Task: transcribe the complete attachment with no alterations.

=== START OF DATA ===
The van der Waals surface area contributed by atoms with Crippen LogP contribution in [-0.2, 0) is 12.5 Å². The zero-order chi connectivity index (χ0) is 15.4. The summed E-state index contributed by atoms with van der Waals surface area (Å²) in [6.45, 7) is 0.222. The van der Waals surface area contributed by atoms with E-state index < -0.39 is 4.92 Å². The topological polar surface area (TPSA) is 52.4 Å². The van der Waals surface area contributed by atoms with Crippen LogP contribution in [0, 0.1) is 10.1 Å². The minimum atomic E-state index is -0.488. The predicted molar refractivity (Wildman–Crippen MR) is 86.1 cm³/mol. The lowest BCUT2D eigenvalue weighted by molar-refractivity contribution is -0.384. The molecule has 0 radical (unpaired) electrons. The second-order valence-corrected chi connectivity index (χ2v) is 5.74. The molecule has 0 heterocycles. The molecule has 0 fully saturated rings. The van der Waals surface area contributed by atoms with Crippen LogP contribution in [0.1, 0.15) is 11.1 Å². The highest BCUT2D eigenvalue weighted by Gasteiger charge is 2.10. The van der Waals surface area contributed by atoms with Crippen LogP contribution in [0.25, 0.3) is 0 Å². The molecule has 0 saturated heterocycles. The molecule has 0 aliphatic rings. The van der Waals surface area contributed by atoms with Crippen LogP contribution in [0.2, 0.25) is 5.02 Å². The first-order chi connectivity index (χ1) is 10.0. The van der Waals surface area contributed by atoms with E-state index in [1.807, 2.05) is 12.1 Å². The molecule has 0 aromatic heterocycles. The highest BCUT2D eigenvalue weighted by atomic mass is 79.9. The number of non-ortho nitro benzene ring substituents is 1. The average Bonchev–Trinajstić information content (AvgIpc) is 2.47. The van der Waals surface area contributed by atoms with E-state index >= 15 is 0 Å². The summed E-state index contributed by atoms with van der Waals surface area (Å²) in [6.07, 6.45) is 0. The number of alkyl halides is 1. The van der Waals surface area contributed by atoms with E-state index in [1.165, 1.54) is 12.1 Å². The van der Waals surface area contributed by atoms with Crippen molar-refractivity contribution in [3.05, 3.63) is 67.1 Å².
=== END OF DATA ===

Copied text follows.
The van der Waals surface area contributed by atoms with Crippen LogP contribution in [-0.2, 0) is 12.5 Å². The zero-order chi connectivity index (χ0) is 15.4. The summed E-state index contributed by atoms with van der Waals surface area (Å²) in [6.45, 7) is 0.222. The van der Waals surface area contributed by atoms with E-state index < -0.39 is 4.92 Å². The topological polar surface area (TPSA) is 52.4 Å². The van der Waals surface area contributed by atoms with Crippen LogP contribution in [0, 0.1) is 10.1 Å². The minimum atomic E-state index is -0.488. The predicted molar refractivity (Wildman–Crippen MR) is 86.1 cm³/mol. The lowest BCUT2D eigenvalue weighted by molar-refractivity contribution is -0.384. The molecule has 0 radical (unpaired) electrons. The second-order valence-corrected chi connectivity index (χ2v) is 5.74. The molecule has 0 heterocycles. The molecule has 0 fully saturated rings. The van der Waals surface area contributed by atoms with Crippen LogP contribution in [0.1, 0.15) is 11.1 Å². The highest BCUT2D eigenvalue weighted by Gasteiger charge is 2.10. The van der Waals surface area contributed by atoms with Crippen LogP contribution in [0.25, 0.3) is 0 Å². The molecule has 0 saturated heterocycles. The molecule has 0 aliphatic rings. The van der Waals surface area contributed by atoms with Crippen LogP contribution in [0.2, 0.25) is 5.02 Å². The first-order chi connectivity index (χ1) is 10.0. The van der Waals surface area contributed by atoms with E-state index in [1.807, 2.05) is 12.1 Å². The molecule has 0 aromatic heterocycles. The highest BCUT2D eigenvalue weighted by atomic mass is 79.9. The number of non-ortho nitro benzene ring substituents is 1. The average Bonchev–Trinajstić information content (AvgIpc) is 2.47. The van der Waals surface area contributed by atoms with E-state index >= 15 is 0 Å². The summed E-state index contributed by atoms with van der Waals surface area (Å²) in [6.07, 6.45) is 0. The number of alkyl halides is 1. The van der Waals surface area contributed by atoms with E-state index in [1.165, 1.54) is 12.1 Å². The van der Waals surface area contributed by atoms with Crippen molar-refractivity contribution in [3.05, 3.63) is 67.1 Å².